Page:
1. The Raymond Benson CBn Interview (Part I)

    By johncox on 2004-03-23

    Originally published 23 March 2004

    Today launches a series of in-depth interviews with author Raymond Benson. Raymond has had a long career “in Bondage.” As a Bond fan he wrote extensively for several fan club publications, and in 1984 wrote what is still considered to be the definitive study of the James Bond character in book and film, The James Bond Bedside Companion. He also wrote the computer game adaptations of Goldfinger and A View To A Kill, and a Role-Playing Game sequel to You Only Live Twice, “Back of Beyond.” Most recently, Benson was selected as the succeeding continuation author to John Gardner, and between 1996 and 2002 penned six original James Bond novels (Zero Minus Ten, The Facts of Death, High Time To Kill, Doubleshot, Never Dream of Dying, The Man With The Red Tattoo), three movie novelizations (Tomorrow Never Dies, The World Is Not Enough, Die Another Day), and three short stories (“Blast from the Past”, “Midsummer’s Nights Doom”, “Live At Five”).

    Now Raymond talks candidly to his fans – and his critics – and reveals what it’s really like to write a James Bond novel. Was it a dream come true for a Bond fan to become “official,” or a nightmare for a serious author with a career and a life outside of 007? Most CBners know me to be an unabashed Benson admirer. It’s true. I’m biased. I think Raymond did an amazing job during his tenure and produced books that rival some of the classic Fleming novels in sheer Bondian entertainment. But that isn’t going to stop Raymond from answering criticisms.

    So hold on as we turn the spotlight on Raymond Benson and illuminate the world of the literary 007 as never before, and discover what it’s really like to be entrusted with James Bond’s literary license to kill.

    [Warning: This interview may contain spoilers.]

    How does it feel not to be writing Bond now? What have you been doing with yourself in the past two years?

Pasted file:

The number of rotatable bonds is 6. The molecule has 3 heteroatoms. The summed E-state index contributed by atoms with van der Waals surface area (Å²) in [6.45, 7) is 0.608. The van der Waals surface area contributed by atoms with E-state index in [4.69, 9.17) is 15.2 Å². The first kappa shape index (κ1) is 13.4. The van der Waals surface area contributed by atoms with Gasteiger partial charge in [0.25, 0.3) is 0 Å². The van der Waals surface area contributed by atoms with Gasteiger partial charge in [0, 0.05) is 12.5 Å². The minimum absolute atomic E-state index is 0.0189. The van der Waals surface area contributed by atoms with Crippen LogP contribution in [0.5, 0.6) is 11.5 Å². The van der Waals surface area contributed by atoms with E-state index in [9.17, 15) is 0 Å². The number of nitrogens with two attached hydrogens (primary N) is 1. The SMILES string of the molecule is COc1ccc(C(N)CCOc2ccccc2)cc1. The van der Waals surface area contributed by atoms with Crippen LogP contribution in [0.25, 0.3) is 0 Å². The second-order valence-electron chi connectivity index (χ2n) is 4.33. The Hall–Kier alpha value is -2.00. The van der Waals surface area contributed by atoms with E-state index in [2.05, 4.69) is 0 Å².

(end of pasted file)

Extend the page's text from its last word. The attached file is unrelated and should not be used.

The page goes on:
There are days when I miss it, but overall it feels pretty good. Look, it was a rollercoaster of a gig. It had its ups and downs. I’m eternally grateful to the 1996 Board of Directors of Glidrose Publications (now called Ian Fleming Publications) for giving me the opportunity to do it. I didn’t ask for it, you know. The man who worked as Ian Fleming’s original literary agent, Peter Janson-Smith, phoned me out of the blue in late 1995 and asked if I’d be willing to give it a shot since John Gardner had decided to stop. I was flabbergasted. Peter was Chairman of Glidrose at the time and Booker PLC, a conglomerate that had its fingers in a lot of businesses, still owned it. Booker’s literary side was small–it was just Glidrose and Agatha Christie Ltd. and maybe one or two other literary estates, and now they’re all on their own away from Booker. About three years into my tenure as the Bond author, the Fleming family bought back the 51% of Glidrose from Booker. There had been Flemings on the Board prior to that, of course. Anyway, for seven years the job gave me the opportunity to travel the world, meet a lot of people that I never would have met, and it got my name into the publishing world. The income wasn’t what people sometimes think it was–you’d be surprised how many people automatically assume I was making millions of dollars. Ha! I made the same amount of money as I would have made at a nine-to-five job. Now that it’s over, I’m back to the ranks of struggling writers that have to find other ways to supplement the writing income–I teach a college course in film studies, I do speaking engagements, I look for freelance work, I even do office temp work when I’m desperate. But I must say that the relief of not having that Bond thing hanging over me is pretty nice. I’m free to do whatever I want. I’ve been writing like crazy. I wrote Face Blind in 2002 and it was published in 2003. I wrote another suspense novel in 2003 but I’m biding my time with that one. Hopefully sometime this year you’ll see some announcements about it. Last fall I wrote my Bond memoirs, a small autobiography so to speak, that relates my lifelong experiences with 007. I don’t know what I’ll do with it. I can’t imagine anyone really being that interested. It would probably have to be one of those limited edition books that private presses have done, like Richard Kiel’s book, or Syd Cain’s book. Maybe I can get a thousand copies printed and sold. I haven’t decided. At the moment I’m developing a new project and looking for bread-and-butter writing work.